Throughout this year and the previous two, the Office of the Chief Social Work Adviser has continued to place engagement with frontline staff as a priority in developing a regular dialogue between Ministers and those staff whose voices may not be heard as clearly as they should. The themed Practitioner Engagement events this year have proven particularly popular and have covered child protection, GIRFEC and the new Carers Act. However none have been ‘sold’ out as quickly as the day on supervision practice in Stirling last week with 100 places gone within two days, attracting managers from across Scotland. It was two for one day as the Minister for Childcare and Early Years, Mark McDonald and Anna Fowlie from SSSC also launched the revised Codes of Practice – one of the actions from Scotland’s Social Services Strategy. The Codes, which place responsibility on both employers and individuals, have undergone extensive consultation and I recommend you take the time to read them.
Returning to supervision, my colleague and Professional Social Work Adviser, Jane Johnstone did an excellent job in chairing the event with her recent experience as locality manager with North Lanarkshire Council being of benefit to the smooth running of the day. The experiences of East Ayrshire Council through Susan Taylor and her team provided the stimulus for excellent discussions which are currently being written up. Wendy Jack from West Dunbartonshire Health and Social Care Partnership also provided a nursing perspective on supervision within an integrated partnership. Finally the day ended with the second SSSC launch and appropriately with the supervision guidance resource provided by Jess Alexander. With the event proving so popular, attention is turning to the possibility of a further event in the New Year. The event underlines just how critical managers view supervision as part of their responsibilities in helping support and develop staff working in the most challenging of environments. It cannot be an over statement to suggest that regular structured and effective supervision can be the difference in retaining some of Scotland’s most skilled and experienced staff on the frontline! It is after all 3.5 of the employers responsibilities namely;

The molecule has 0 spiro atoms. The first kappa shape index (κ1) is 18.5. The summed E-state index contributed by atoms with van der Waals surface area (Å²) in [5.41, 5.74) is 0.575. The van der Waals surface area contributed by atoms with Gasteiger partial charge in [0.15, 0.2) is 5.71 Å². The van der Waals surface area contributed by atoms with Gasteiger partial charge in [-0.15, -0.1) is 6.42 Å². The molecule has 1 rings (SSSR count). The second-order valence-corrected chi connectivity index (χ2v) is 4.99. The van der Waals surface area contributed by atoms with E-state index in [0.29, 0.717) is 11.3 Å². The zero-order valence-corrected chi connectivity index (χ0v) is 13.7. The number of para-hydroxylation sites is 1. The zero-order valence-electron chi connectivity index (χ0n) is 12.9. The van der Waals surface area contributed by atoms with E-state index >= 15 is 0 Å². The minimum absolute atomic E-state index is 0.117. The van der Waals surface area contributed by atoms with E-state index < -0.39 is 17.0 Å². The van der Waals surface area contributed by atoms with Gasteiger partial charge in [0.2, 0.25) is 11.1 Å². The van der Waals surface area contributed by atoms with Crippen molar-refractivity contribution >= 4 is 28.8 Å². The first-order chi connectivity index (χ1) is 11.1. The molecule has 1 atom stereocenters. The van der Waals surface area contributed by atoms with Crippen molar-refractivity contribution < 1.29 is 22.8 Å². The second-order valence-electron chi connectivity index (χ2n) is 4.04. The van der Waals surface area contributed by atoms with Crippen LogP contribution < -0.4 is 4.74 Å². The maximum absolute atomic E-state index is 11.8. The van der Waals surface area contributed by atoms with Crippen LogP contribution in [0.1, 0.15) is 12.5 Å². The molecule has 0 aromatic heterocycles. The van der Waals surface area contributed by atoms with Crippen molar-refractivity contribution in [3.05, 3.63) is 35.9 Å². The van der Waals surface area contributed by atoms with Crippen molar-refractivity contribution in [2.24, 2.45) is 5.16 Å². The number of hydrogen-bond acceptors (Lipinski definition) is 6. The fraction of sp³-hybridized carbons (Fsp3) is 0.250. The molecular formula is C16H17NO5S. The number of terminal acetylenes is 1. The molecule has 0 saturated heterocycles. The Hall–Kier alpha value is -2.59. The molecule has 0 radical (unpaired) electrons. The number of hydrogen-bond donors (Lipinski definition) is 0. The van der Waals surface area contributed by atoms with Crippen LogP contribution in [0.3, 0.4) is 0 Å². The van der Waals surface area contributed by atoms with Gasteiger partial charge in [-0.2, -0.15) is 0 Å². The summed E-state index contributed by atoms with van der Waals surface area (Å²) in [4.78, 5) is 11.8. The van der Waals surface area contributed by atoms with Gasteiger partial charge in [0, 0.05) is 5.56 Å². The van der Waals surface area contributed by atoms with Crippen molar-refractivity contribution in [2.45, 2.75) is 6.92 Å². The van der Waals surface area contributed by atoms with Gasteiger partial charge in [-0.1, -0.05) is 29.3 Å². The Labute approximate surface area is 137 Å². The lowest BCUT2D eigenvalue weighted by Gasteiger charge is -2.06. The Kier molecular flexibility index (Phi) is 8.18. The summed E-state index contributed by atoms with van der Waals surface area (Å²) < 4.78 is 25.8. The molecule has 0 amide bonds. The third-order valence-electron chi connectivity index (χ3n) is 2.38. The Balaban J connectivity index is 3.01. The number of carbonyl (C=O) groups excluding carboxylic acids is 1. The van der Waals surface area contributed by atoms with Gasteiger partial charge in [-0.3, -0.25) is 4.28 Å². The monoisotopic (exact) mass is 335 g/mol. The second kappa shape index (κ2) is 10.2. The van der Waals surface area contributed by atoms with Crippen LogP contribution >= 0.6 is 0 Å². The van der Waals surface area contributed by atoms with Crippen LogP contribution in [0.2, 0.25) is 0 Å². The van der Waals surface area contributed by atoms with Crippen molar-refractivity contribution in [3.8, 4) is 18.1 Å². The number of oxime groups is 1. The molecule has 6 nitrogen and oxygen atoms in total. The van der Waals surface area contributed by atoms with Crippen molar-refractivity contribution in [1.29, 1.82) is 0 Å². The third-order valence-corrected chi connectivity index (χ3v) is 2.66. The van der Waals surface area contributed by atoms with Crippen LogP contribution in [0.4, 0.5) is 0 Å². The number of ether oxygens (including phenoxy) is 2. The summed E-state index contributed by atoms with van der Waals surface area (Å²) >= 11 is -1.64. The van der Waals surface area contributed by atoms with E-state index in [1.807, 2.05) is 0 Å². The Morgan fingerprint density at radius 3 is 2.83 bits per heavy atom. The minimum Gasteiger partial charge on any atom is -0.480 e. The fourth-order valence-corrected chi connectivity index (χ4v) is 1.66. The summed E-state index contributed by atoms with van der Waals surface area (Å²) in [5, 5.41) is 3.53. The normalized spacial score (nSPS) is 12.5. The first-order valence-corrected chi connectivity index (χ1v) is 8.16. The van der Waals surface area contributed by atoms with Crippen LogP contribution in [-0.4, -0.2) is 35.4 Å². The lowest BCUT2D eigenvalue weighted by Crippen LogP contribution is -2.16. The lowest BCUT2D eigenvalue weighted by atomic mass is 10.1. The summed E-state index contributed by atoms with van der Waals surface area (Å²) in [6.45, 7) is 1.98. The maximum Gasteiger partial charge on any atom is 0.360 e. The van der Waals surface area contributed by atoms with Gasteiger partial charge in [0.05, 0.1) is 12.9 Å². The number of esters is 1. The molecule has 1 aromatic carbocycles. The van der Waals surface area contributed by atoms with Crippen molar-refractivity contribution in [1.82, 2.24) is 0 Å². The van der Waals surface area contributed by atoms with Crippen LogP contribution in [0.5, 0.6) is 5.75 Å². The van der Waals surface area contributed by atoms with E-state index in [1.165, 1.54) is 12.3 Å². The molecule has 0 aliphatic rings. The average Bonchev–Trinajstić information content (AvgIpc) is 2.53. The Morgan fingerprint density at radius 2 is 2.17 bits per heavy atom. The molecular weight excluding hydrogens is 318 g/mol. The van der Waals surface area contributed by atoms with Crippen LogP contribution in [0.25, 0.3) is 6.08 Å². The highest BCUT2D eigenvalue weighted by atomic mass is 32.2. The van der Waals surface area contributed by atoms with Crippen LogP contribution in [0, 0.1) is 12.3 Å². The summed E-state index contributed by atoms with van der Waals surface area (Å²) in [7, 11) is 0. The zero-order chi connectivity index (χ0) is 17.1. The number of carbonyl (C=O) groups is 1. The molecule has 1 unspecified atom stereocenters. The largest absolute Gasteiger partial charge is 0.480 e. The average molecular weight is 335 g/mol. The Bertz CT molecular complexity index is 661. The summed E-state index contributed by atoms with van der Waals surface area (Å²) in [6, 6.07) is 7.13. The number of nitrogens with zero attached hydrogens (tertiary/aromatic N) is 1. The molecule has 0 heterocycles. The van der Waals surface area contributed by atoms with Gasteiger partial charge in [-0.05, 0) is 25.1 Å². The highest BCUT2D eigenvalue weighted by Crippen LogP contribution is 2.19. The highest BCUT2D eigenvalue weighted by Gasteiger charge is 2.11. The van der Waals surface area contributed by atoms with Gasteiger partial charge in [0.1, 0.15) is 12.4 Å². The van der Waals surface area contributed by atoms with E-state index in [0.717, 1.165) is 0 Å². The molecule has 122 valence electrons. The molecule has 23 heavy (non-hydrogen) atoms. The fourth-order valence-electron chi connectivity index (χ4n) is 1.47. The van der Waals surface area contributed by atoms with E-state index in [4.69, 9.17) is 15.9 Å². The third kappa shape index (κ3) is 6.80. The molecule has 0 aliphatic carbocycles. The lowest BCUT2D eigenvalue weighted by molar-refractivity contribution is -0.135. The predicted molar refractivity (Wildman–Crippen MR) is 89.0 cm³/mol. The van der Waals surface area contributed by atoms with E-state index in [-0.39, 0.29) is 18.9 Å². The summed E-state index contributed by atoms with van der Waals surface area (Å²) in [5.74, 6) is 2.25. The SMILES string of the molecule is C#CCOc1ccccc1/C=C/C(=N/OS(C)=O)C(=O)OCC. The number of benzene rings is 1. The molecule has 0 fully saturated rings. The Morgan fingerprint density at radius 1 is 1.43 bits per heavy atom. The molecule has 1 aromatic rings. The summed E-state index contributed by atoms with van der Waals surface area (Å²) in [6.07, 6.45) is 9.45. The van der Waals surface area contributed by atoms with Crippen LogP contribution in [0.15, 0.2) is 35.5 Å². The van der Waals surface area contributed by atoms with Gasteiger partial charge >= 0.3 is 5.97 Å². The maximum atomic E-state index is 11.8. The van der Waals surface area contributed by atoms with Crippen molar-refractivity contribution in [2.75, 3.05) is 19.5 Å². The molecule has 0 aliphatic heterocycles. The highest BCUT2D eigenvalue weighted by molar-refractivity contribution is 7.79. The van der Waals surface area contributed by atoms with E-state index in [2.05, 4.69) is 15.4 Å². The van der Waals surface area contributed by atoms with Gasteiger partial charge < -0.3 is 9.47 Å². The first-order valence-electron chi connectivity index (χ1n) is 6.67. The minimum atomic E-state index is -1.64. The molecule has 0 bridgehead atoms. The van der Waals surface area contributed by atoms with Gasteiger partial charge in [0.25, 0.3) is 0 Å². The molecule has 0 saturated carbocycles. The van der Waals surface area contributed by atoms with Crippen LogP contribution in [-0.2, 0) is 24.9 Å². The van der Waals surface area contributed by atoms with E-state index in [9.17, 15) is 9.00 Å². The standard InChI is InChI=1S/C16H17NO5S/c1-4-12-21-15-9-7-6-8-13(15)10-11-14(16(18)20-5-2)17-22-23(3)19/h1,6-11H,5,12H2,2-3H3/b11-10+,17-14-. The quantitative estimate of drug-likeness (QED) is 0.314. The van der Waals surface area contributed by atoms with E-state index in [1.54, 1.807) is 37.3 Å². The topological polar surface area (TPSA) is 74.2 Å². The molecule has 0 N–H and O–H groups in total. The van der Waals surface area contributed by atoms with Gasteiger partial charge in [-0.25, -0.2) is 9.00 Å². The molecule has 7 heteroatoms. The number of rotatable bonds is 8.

“To provide effective, regular supervision to social service workers to support them to develop and improve through reflective practice”
Recent weeks have seen both me and members of the OCSWA team continue our visits across a range of services. I was delighted to meet up once again with Edel Harris and John Grant at Cornerstone to hear how about their exciting plans for ‘Local Cornerstone’ are developing.
Similarly, Carr Gomm are also making exciting plans for the future. I was delighted to meet up with Chief Executive, Lucy Wren and her management team at their offices in Edinburgh. It is undoubtedly a challenging time for the third sector but they are facing up to the challenges with innovations such as Click Go which attracted considerable interest at the Google Impact Challenge. Carr Gomm were a top 10 finalist with an iPad which is a stand alone system supporting self directed support. Worth a look!
I was delighted to take part in the Aberlour staff conference and awards. The debate was “can enabling more risk taking in our practice have benefits for the children and young people we support”? The panel essentially agreed that ‘yes’ it could. There is however always a but! Questions like this to help reflect on ones own practice both as a social worker and as a Director of Social Work. Our professional and personal experiences help shape us, of that there is no doubt, but we did generally agree that both culture and leadership are critical to the risk we are prepared to take. The Aberlour staff awards provided an intimate and family atmosphere where I was delighted to present the team of the year award to the Scottish Guardianship Service. Congratulations to them and all the the other winners and nominees. Most popular winner of the night was Mary McFarlane whose long service award recognised her 40 years working as a frontline children’s residential worker in Aberdeen. There are not many in Scotland who can boast of 40 years on the frontline. If there are more Mary’s in Scotland please let me know.
As I look ahead to the next couple of weeks visits to Turning Point, Orkney and Shetland beckons as does a refresh of the Vision and Strategy for Social Services in Scotland 18 months on. In this quickly changing world it is critical that members of the Forum and other key stakeholders reflects on what as been achieved in the first eighteen months and more importantly ensure the strategy takes account of the changing landscape.
Photos courtesy of SSSC.